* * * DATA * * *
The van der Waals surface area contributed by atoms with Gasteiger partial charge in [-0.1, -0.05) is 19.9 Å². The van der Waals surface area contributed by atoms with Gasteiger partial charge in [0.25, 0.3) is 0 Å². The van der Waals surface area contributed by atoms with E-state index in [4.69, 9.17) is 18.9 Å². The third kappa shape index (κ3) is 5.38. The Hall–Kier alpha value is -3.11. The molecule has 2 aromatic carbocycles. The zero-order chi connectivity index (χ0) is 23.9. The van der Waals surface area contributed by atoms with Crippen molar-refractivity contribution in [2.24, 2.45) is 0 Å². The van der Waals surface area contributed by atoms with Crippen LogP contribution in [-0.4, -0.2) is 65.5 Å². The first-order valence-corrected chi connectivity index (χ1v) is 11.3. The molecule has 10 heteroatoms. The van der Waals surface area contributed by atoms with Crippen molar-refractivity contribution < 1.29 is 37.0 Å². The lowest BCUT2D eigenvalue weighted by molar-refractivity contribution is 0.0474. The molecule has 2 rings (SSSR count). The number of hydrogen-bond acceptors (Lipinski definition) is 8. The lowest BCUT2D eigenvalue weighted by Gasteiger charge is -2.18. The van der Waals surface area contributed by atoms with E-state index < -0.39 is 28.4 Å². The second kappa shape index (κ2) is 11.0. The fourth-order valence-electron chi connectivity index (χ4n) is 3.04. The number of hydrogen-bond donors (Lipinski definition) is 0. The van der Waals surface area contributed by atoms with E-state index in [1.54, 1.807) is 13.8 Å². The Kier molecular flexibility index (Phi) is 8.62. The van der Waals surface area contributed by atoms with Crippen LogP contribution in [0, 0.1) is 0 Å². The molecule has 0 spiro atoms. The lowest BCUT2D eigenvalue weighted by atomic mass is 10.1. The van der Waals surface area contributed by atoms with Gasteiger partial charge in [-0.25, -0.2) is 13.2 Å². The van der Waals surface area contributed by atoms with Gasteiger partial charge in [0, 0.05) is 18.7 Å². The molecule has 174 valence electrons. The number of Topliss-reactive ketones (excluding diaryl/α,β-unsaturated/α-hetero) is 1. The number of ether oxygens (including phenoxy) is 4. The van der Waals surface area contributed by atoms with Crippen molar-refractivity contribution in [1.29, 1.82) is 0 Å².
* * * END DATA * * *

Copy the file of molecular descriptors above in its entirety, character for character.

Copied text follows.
The van der Waals surface area contributed by atoms with Gasteiger partial charge in [-0.1, -0.05) is 19.9 Å². The van der Waals surface area contributed by atoms with Gasteiger partial charge in [0.25, 0.3) is 0 Å². The van der Waals surface area contributed by atoms with E-state index in [4.69, 9.17) is 18.9 Å². The third kappa shape index (κ3) is 5.38. The Hall–Kier alpha value is -3.11. The molecule has 2 aromatic carbocycles. The zero-order chi connectivity index (χ0) is 23.9. The van der Waals surface area contributed by atoms with Crippen molar-refractivity contribution in [2.24, 2.45) is 0 Å². The van der Waals surface area contributed by atoms with Crippen LogP contribution in [-0.4, -0.2) is 65.5 Å². The first-order valence-corrected chi connectivity index (χ1v) is 11.3. The molecule has 10 heteroatoms. The van der Waals surface area contributed by atoms with Crippen molar-refractivity contribution < 1.29 is 37.0 Å². The lowest BCUT2D eigenvalue weighted by molar-refractivity contribution is 0.0474. The molecule has 2 rings (SSSR count). The number of hydrogen-bond acceptors (Lipinski definition) is 8. The lowest BCUT2D eigenvalue weighted by Gasteiger charge is -2.18. The van der Waals surface area contributed by atoms with E-state index < -0.39 is 28.4 Å². The second kappa shape index (κ2) is 11.0. The fourth-order valence-electron chi connectivity index (χ4n) is 3.04. The number of hydrogen-bond donors (Lipinski definition) is 0. The van der Waals surface area contributed by atoms with E-state index in [1.54, 1.807) is 13.8 Å². The Kier molecular flexibility index (Phi) is 8.62. The van der Waals surface area contributed by atoms with Crippen LogP contribution in [0, 0.1) is 0 Å². The molecule has 0 spiro atoms. The lowest BCUT2D eigenvalue weighted by atomic mass is 10.1. The van der Waals surface area contributed by atoms with Gasteiger partial charge in [-0.25, -0.2) is 13.2 Å². The van der Waals surface area contributed by atoms with Gasteiger partial charge in [0, 0.05) is 18.7 Å². The molecule has 174 valence electrons. The number of Topliss-reactive ketones (excluding diaryl/α,β-unsaturated/α-hetero) is 1. The number of ether oxygens (including phenoxy) is 4. The van der Waals surface area contributed by atoms with Crippen molar-refractivity contribution in [1.29, 1.82) is 0 Å².